Writing in CABINET magazine in January 2012, Mark Dorrian, professor of architecture research at Newcastle University, writes a fascinating exegesis of Charles and Ray’s two POWERS OF TEN films.
For the complete article, please see
It’s really well illustrated, for example with this
1828 etching by William Heath depicting a woman dropping her teacup in horror on discovering the monstrous contents of a magnified drop of water from the Thames, at the time the source of London’s drinking water. Courtesy Wellcome Library, London.
Illustrations from Kees Boeke’s 1957 Cosmic View: The Universe in 40 Jumps, an inspiration for the Eameses’ film.
Please read the complete article
here’s an excerpt
From Outer to Inner Space The mise-en-scène of the picnic with which Powers of Ten begins is of importance, for it presents us with an image that we might locate in a very specific thematic tradition. Certainly the care with which the picnic tableau was constructed is well documented. When we look down, what do we see? The recumbent figure of the man, his hand—which we will shortly plunge into—resting across his chest, some plates, some fruit, a book, and some magazines. Then we see what appears to be an oddly oversized clock (perhaps it is the cover of another book), sliding out from below the volume that sits upon it. Once we notice this, clock faces begin to proliferate: the wristwatch that now seems intentionally turned toward us, and then the plates, with the knives playing the role of chronometer needles, which seem to embody in surreal form the vanished dials from Rough Sketch. The reading matter is suggestive as well. At the top of the frame, to the left of the man’s head, are positioned issues of Scientific American and Science, which—together with the sleeping figure—indicate that we might connect this image to others in which sleeping men are slumped over documents of the work of reason, most obviously “The Sleep of Reason Produces Monsters,” the forty-third plate of Goya’s Los Caprichos.
Turning to the book on which the man’s left hand rests we find that it is not, as we might expect, Kees Boeke’s Cosmic View, but rather The Voices of Time, a 1966 collection of essays edited by the Hungarian-American physicist and social scientist Julius Thomas Fraser. And here we perhaps detect an echo of a book that was published in the US four years earlier, namely J. G. Ballard’s The Voices of Time and Other Stories. The title story in Ballard’s collection tells of a scientist (curiously named Powers) who is slowly going to sleep, victim of a “narcoma syndrome” to which increasing numbers are succumbing. There is not space to describe the story in detail here, or—in Powers’s words—the “monstrous surrealist” future it envisages, save to say that it concludes with the scientist lying in the center of a mandala that he has obsessively constructed, perhaps indeed a mandala like the one reproduced on the cover of Fraser’s book, upon which the hand of our sleeping picnicker rests. As Powers falls asleep, his consciousness dissolves into the universe’s great stream of radiation: “Above him he could hear the stars, a million cosmic voices … Like jostling radio beacons … To Powers the sky seemed an endless babel, the time-song of a thousand galaxies overlaying each other in his mind.”8 Notably, when the story was published in Britain in 1963, it appeared in a collection titled The 4-Dimensional Nightmare.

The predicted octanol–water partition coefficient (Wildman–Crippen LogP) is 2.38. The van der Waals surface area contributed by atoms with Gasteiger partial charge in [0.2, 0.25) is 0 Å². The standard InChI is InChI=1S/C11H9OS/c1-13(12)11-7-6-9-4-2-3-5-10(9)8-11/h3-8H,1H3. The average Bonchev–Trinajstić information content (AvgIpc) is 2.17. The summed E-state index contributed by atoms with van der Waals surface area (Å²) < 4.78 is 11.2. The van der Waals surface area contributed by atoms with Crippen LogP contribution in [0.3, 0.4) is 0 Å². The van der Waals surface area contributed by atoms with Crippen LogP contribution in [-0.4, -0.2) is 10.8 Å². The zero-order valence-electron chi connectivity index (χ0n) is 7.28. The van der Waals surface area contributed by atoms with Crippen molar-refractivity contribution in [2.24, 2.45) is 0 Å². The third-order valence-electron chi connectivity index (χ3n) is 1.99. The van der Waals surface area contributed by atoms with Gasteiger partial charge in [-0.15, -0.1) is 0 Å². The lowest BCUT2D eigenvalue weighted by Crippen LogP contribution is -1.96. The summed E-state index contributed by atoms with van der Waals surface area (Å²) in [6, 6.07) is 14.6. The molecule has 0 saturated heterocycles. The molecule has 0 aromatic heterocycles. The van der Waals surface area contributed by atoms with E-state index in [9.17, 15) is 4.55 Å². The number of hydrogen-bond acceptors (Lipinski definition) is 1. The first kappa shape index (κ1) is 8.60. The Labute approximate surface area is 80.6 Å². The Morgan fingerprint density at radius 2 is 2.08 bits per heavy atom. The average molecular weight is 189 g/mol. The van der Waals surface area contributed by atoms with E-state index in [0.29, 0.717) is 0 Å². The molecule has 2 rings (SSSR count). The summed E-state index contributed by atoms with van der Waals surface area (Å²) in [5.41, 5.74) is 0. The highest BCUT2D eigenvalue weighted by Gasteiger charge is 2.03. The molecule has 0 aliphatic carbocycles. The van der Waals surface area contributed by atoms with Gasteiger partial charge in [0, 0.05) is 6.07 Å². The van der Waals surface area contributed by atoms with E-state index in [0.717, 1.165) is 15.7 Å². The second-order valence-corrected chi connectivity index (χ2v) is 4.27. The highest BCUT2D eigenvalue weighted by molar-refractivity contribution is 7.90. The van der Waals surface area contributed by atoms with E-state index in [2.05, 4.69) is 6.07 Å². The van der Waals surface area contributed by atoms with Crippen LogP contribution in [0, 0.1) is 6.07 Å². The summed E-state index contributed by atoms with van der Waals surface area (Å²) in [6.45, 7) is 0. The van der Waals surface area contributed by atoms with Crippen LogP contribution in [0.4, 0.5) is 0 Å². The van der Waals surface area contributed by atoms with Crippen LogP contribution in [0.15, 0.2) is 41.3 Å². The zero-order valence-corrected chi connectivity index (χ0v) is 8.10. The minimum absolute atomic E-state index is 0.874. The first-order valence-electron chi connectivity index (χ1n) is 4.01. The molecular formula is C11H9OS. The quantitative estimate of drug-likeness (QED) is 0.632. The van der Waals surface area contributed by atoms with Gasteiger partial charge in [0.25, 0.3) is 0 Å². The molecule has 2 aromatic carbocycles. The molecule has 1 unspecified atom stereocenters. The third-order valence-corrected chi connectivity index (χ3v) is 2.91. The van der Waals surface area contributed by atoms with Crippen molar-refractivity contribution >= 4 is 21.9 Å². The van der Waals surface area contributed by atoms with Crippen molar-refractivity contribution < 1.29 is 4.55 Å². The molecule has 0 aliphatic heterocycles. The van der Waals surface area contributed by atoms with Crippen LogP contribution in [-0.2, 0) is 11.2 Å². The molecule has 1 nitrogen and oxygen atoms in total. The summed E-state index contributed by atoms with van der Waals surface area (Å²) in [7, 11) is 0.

Mark Dorrian is professor of architecture research at Newcastle University and co-director of the design atelier Metis. His co-edited book on aerial imagery, Seeing From Above, will be published by I. B. Tauris in 2012. He is currently working on air conditioning.
For the Eames Office website dedicated to POWERS OF TEN, please click here.
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